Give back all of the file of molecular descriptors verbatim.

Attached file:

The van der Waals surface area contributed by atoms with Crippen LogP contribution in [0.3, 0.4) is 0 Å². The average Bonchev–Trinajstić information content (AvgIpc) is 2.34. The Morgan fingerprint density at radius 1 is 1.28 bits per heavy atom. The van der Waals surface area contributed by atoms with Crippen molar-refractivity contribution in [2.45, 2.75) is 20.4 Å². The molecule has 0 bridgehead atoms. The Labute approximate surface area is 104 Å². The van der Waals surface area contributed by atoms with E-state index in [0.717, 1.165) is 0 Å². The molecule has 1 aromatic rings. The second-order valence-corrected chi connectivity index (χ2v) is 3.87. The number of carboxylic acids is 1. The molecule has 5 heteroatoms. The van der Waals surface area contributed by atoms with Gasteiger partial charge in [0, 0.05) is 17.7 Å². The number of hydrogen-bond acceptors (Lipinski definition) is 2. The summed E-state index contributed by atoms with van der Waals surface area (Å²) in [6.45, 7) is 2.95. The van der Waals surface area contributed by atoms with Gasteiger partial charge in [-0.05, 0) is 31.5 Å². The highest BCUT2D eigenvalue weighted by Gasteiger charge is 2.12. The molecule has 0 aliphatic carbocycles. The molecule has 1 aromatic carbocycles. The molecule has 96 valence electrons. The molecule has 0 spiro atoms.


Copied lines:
The van der Waals surface area contributed by atoms with Crippen LogP contribution in [0.3, 0.4) is 0 Å². The average Bonchev–Trinajstić information content (AvgIpc) is 2.34. The Morgan fingerprint density at radius 1 is 1.28 bits per heavy atom. The van der Waals surface area contributed by atoms with Crippen molar-refractivity contribution in [2.45, 2.75) is 20.4 Å². The molecule has 0 bridgehead atoms. The Labute approximate surface area is 104 Å². The van der Waals surface area contributed by atoms with E-state index in [0.717, 1.165) is 0 Å². The molecule has 1 aromatic rings. The second-order valence-corrected chi connectivity index (χ2v) is 3.87. The number of carboxylic acids is 1. The molecule has 5 heteroatoms. The van der Waals surface area contributed by atoms with Gasteiger partial charge in [0, 0.05) is 17.7 Å². The number of hydrogen-bond acceptors (Lipinski definition) is 2. The summed E-state index contributed by atoms with van der Waals surface area (Å²) in [6.45, 7) is 2.95. The van der Waals surface area contributed by atoms with Gasteiger partial charge in [-0.05, 0) is 31.5 Å². The highest BCUT2D eigenvalue weighted by Gasteiger charge is 2.12. The molecule has 0 aliphatic carbocycles. The molecule has 1 aromatic carbocycles. The molecule has 96 valence electrons. The molecule has 0 spiro atoms.